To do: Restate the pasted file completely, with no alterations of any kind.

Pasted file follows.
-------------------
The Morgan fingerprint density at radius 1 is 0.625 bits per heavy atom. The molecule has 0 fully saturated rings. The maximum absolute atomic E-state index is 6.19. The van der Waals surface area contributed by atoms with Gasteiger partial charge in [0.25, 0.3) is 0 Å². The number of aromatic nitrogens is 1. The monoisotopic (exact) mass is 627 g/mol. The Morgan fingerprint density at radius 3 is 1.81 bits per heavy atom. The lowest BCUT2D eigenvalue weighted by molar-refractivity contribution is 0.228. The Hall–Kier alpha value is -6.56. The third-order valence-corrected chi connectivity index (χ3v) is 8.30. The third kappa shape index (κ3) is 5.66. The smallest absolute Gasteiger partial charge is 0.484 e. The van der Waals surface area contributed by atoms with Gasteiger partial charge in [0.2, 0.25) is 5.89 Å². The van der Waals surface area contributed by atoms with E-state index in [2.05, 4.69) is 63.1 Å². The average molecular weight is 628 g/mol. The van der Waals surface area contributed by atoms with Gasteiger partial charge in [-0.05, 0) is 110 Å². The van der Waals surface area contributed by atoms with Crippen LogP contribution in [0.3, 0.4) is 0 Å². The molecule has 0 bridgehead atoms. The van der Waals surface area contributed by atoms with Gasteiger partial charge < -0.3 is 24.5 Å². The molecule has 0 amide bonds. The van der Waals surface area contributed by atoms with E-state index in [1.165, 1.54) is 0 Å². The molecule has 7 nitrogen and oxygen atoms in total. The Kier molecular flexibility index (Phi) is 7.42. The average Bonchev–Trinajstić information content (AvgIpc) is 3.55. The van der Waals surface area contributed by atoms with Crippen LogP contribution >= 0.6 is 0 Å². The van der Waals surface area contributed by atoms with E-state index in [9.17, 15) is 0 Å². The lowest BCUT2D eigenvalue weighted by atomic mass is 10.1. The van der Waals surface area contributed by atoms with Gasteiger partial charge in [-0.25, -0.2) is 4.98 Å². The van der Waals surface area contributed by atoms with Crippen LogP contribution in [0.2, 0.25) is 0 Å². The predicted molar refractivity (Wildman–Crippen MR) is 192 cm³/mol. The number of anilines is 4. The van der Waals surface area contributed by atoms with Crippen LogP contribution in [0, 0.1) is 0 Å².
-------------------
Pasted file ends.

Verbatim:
The Morgan fingerprint density at radius 1 is 0.625 bits per heavy atom. The molecule has 0 fully saturated rings. The maximum absolute atomic E-state index is 6.19. The van der Waals surface area contributed by atoms with Gasteiger partial charge in [0.25, 0.3) is 0 Å². The number of aromatic nitrogens is 1. The monoisotopic (exact) mass is 627 g/mol. The Morgan fingerprint density at radius 3 is 1.81 bits per heavy atom. The lowest BCUT2D eigenvalue weighted by molar-refractivity contribution is 0.228. The Hall–Kier alpha value is -6.56. The third-order valence-corrected chi connectivity index (χ3v) is 8.30. The third kappa shape index (κ3) is 5.66. The smallest absolute Gasteiger partial charge is 0.484 e. The van der Waals surface area contributed by atoms with Gasteiger partial charge in [0.2, 0.25) is 5.89 Å². The van der Waals surface area contributed by atoms with E-state index in [2.05, 4.69) is 63.1 Å². The average molecular weight is 628 g/mol. The van der Waals surface area contributed by atoms with Gasteiger partial charge in [-0.05, 0) is 110 Å². The van der Waals surface area contributed by atoms with Crippen LogP contribution in [0.3, 0.4) is 0 Å². The molecule has 0 bridgehead atoms. The van der Waals surface area contributed by atoms with Gasteiger partial charge < -0.3 is 24.5 Å². The molecule has 0 amide bonds. The van der Waals surface area contributed by atoms with E-state index in [1.165, 1.54) is 0 Å². The molecule has 7 nitrogen and oxygen atoms in total. The Kier molecular flexibility index (Phi) is 7.42. The average Bonchev–Trinajstić information content (AvgIpc) is 3.55. The van der Waals surface area contributed by atoms with Crippen LogP contribution >= 0.6 is 0 Å². The van der Waals surface area contributed by atoms with E-state index in [9.17, 15) is 0 Å². The lowest BCUT2D eigenvalue weighted by atomic mass is 10.1. The van der Waals surface area contributed by atoms with Gasteiger partial charge in [-0.25, -0.2) is 4.98 Å². The van der Waals surface area contributed by atoms with Crippen LogP contribution in [0.2, 0.25) is 0 Å². The predicted molar refractivity (Wildman–Crippen MR) is 192 cm³/mol. The number of anilines is 4. The van der Waals surface area contributed by atoms with Crippen LogP contribution in [0, 0.1) is 0 Å².